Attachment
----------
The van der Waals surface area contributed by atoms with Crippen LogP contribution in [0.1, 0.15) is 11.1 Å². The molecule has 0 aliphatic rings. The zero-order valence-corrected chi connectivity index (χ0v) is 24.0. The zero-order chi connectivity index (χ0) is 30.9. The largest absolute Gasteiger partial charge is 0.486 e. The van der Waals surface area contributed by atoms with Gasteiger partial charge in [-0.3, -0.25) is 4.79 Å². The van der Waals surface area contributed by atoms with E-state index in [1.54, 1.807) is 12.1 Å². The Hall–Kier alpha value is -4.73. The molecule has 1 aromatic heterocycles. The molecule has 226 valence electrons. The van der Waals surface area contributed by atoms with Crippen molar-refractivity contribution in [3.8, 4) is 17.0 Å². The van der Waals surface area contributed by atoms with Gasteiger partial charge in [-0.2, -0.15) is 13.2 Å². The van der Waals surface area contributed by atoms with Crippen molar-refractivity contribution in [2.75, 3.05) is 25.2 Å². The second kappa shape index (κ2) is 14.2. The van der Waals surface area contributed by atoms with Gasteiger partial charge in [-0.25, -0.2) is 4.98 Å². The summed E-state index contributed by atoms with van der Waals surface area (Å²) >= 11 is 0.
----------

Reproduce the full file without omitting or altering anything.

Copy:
The van der Waals surface area contributed by atoms with Crippen LogP contribution in [0.1, 0.15) is 11.1 Å². The molecule has 0 aliphatic rings. The zero-order valence-corrected chi connectivity index (χ0v) is 24.0. The zero-order chi connectivity index (χ0) is 30.9. The largest absolute Gasteiger partial charge is 0.486 e. The van der Waals surface area contributed by atoms with Gasteiger partial charge in [-0.3, -0.25) is 4.79 Å². The van der Waals surface area contributed by atoms with E-state index in [1.54, 1.807) is 12.1 Å². The Hall–Kier alpha value is -4.73. The molecule has 1 aromatic heterocycles. The molecule has 226 valence electrons. The van der Waals surface area contributed by atoms with Crippen molar-refractivity contribution in [3.8, 4) is 17.0 Å². The van der Waals surface area contributed by atoms with Gasteiger partial charge in [-0.2, -0.15) is 13.2 Å². The van der Waals surface area contributed by atoms with Crippen molar-refractivity contribution in [2.75, 3.05) is 25.2 Å². The second kappa shape index (κ2) is 14.2. The van der Waals surface area contributed by atoms with Gasteiger partial charge in [-0.25, -0.2) is 4.98 Å². The summed E-state index contributed by atoms with van der Waals surface area (Å²) >= 11 is 0.